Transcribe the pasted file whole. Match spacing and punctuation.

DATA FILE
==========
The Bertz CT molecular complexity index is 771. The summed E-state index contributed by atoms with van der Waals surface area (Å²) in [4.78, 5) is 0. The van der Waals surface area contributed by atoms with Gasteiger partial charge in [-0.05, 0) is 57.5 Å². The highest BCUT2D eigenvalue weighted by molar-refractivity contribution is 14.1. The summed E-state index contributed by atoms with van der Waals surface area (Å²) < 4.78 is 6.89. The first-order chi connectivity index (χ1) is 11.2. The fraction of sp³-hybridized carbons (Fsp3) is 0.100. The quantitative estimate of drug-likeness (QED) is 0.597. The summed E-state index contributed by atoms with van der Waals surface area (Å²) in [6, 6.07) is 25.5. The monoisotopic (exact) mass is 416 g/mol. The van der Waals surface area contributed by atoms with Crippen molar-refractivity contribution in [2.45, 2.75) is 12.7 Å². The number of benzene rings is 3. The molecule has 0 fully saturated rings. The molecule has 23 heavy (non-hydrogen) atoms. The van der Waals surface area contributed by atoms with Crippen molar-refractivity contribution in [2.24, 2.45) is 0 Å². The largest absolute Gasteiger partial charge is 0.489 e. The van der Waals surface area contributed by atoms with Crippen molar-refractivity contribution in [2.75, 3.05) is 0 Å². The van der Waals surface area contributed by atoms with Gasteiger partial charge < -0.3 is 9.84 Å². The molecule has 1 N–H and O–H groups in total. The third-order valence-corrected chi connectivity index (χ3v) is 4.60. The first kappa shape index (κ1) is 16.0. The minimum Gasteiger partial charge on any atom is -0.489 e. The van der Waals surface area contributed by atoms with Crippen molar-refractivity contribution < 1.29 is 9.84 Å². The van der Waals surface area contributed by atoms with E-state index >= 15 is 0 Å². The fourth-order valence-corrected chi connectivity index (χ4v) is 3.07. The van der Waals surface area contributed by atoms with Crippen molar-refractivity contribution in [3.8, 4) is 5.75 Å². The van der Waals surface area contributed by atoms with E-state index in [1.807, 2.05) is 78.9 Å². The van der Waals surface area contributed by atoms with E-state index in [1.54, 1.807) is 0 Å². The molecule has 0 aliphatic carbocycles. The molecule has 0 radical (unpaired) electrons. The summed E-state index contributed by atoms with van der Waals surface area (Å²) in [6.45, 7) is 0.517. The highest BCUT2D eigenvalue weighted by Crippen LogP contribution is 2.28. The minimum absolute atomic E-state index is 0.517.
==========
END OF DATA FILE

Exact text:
The Bertz CT molecular complexity index is 771. The summed E-state index contributed by atoms with van der Waals surface area (Å²) in [4.78, 5) is 0. The van der Waals surface area contributed by atoms with Gasteiger partial charge in [-0.05, 0) is 57.5 Å². The highest BCUT2D eigenvalue weighted by molar-refractivity contribution is 14.1. The summed E-state index contributed by atoms with van der Waals surface area (Å²) < 4.78 is 6.89. The first-order chi connectivity index (χ1) is 11.2. The fraction of sp³-hybridized carbons (Fsp3) is 0.100. The quantitative estimate of drug-likeness (QED) is 0.597. The summed E-state index contributed by atoms with van der Waals surface area (Å²) in [6, 6.07) is 25.5. The monoisotopic (exact) mass is 416 g/mol. The van der Waals surface area contributed by atoms with Crippen molar-refractivity contribution in [2.45, 2.75) is 12.7 Å². The number of benzene rings is 3. The molecule has 0 fully saturated rings. The molecule has 23 heavy (non-hydrogen) atoms. The van der Waals surface area contributed by atoms with Crippen molar-refractivity contribution in [2.24, 2.45) is 0 Å². The largest absolute Gasteiger partial charge is 0.489 e. The van der Waals surface area contributed by atoms with Crippen molar-refractivity contribution in [2.75, 3.05) is 0 Å². The van der Waals surface area contributed by atoms with Gasteiger partial charge < -0.3 is 9.84 Å². The molecule has 1 N–H and O–H groups in total. The third-order valence-corrected chi connectivity index (χ3v) is 4.60. The first kappa shape index (κ1) is 16.0. The minimum Gasteiger partial charge on any atom is -0.489 e. The van der Waals surface area contributed by atoms with Crippen molar-refractivity contribution < 1.29 is 9.84 Å². The van der Waals surface area contributed by atoms with E-state index >= 15 is 0 Å². The fourth-order valence-corrected chi connectivity index (χ4v) is 3.07. The van der Waals surface area contributed by atoms with Crippen molar-refractivity contribution in [3.8, 4) is 5.75 Å². The van der Waals surface area contributed by atoms with E-state index in [1.807, 2.05) is 78.9 Å². The van der Waals surface area contributed by atoms with E-state index in [1.54, 1.807) is 0 Å². The molecule has 0 aliphatic carbocycles. The molecule has 0 radical (unpaired) electrons. The summed E-state index contributed by atoms with van der Waals surface area (Å²) in [6.45, 7) is 0.517. The highest BCUT2D eigenvalue weighted by Crippen LogP contribution is 2.28. The minimum absolute atomic E-state index is 0.517.